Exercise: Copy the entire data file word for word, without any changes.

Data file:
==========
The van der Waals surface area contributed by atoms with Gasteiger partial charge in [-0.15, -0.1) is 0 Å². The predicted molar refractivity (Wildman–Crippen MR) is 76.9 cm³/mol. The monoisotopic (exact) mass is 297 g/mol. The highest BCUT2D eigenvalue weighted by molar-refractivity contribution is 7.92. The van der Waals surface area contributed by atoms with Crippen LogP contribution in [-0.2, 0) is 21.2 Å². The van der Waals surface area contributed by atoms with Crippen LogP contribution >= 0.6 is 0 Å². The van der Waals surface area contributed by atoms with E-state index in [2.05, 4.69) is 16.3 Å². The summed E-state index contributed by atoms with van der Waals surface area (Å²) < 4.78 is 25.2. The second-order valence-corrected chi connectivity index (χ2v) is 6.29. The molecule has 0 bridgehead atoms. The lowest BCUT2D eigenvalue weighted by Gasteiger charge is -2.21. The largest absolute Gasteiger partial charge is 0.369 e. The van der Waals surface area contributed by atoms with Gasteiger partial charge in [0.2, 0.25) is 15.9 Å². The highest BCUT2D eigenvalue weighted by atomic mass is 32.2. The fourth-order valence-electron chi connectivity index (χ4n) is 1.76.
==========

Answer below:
The van der Waals surface area contributed by atoms with Gasteiger partial charge in [-0.15, -0.1) is 0 Å². The predicted molar refractivity (Wildman–Crippen MR) is 76.9 cm³/mol. The monoisotopic (exact) mass is 297 g/mol. The highest BCUT2D eigenvalue weighted by molar-refractivity contribution is 7.92. The van der Waals surface area contributed by atoms with Crippen LogP contribution in [-0.2, 0) is 21.2 Å². The van der Waals surface area contributed by atoms with Crippen LogP contribution >= 0.6 is 0 Å². The van der Waals surface area contributed by atoms with E-state index in [2.05, 4.69) is 16.3 Å². The summed E-state index contributed by atoms with van der Waals surface area (Å²) < 4.78 is 25.2. The second-order valence-corrected chi connectivity index (χ2v) is 6.29. The molecule has 0 bridgehead atoms. The lowest BCUT2D eigenvalue weighted by Gasteiger charge is -2.21. The largest absolute Gasteiger partial charge is 0.369 e. The van der Waals surface area contributed by atoms with Gasteiger partial charge in [0.2, 0.25) is 15.9 Å². The highest BCUT2D eigenvalue weighted by atomic mass is 32.2. The fourth-order valence-electron chi connectivity index (χ4n) is 1.76.